In earlier versions of this story, including in the print edition of The Washington Post, the caption misidentified the man in the photo as Mosab Hassan Yousef. The photo shows his father, Sheik Hassan Yousef, a founder of Hamas. The caption has been corrected.
Son of Hamas founder says he served Israel as an informant
JERUSALEM -- The son of one of Hamas's founders says in a new book that he served as a top informant for Israel for more than a decade, providing top-secret intelligence that helped prevent dozens of suicide bombings and other attacks against Israelis.
Mosab Hassan Yousef's memoir, "Son of Hamas," is being published next week in the United States, and highlights of the book and an interview with the author appeared Wednesday in Israel's Haaretz daily. Yousef declined to comment, but his Facebook page plugs the book as "a gripping account of terror, betrayal, political intrigue, and unthinkable choices."
The revelation of such a high-level informant is another apparent blow to Hamas, which suffered a setback last month when one of its top commanders was assassinated in Dubai, United Arab Emirates. Dubai authorities have accused Israel of carrying out the hit, and there have been reports that a Hamas insider assisted the killers.
Hamas, however, said it was suspicious of Yousef's activities for years and had kept a close eye on him to prevent him from gathering valuable information. His father, Sheik Hassan Yousef, a founder of the Islamist militant group in the 1980s and still a senior figure, issued a statement through his attorney saying his son had been "blackmailed" by Israeli authorities during a stint in jail in 1996.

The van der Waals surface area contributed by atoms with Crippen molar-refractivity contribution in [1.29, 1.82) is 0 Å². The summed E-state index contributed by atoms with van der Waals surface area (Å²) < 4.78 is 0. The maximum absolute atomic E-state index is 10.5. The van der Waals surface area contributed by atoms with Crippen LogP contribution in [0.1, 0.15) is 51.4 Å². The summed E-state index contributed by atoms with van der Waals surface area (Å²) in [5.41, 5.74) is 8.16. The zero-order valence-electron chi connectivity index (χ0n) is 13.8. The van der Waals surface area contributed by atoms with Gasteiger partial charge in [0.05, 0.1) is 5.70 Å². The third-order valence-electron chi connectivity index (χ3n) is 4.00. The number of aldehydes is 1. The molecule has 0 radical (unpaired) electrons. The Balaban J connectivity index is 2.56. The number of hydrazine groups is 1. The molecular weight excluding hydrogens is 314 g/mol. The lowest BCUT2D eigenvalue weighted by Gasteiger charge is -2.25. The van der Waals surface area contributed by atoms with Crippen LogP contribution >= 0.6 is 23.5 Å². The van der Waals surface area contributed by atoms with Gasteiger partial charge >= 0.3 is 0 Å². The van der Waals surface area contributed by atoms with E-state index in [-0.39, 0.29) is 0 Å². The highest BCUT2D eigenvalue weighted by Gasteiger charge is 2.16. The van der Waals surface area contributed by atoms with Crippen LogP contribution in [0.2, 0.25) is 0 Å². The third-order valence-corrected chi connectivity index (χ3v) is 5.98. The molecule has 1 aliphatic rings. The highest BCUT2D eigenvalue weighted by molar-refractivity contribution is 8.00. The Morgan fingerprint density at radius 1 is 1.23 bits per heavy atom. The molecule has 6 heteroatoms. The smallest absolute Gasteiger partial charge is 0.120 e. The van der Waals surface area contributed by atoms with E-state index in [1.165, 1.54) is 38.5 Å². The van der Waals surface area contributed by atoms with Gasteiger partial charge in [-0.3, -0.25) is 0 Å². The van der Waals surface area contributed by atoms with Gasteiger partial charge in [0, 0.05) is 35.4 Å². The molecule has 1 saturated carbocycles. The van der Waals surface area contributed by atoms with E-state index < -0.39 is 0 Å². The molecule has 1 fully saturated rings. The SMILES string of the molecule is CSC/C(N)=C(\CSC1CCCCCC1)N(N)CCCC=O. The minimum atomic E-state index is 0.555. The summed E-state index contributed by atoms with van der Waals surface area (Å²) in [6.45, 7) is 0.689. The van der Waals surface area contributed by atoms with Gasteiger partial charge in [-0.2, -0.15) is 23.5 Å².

Mosab Yousef told Haaretz that he was one of Israeli intelligence's most valuable sources in the Gaza Strip. His reports led to the arrests of several high-ranking Palestinian figures during the violent Palestinian uprising against Israeli rule that began in 2000, the newspaper said.
The younger Yousef converted to Christianity and moved to California in 2007.
Hamas officials rejected the Haaretz report as propaganda meant to divert attention from the Dubai assassination.
The elder Yousef said in his statement that when Hamas concluded Israel was extorting his son, "the members of the movement were warned about him." He was placed "under the supervision" of his father, whom the statement described as a politician uninvolved in militant activities. The elder Yousef is currently serving a six-year sentence in an Israeli prison for his political activities.
Collaboration with Israel is tantamount to treason in Palestinian society and can be punishable by death.
Yousef told Haaretz that Israeli intelligence agents first approached him in prison in 1996 and proposed he infiltrate the upper echelons of Hamas. He did so and is credited by Israel with saving hundreds of Israeli lives.
His book's publisher, Tyndale House Publishers, which prints books with Christian themes, confirmed the details in the Haaretz report. Shin Bet, Israel's internal intelligence agency, declined to comment.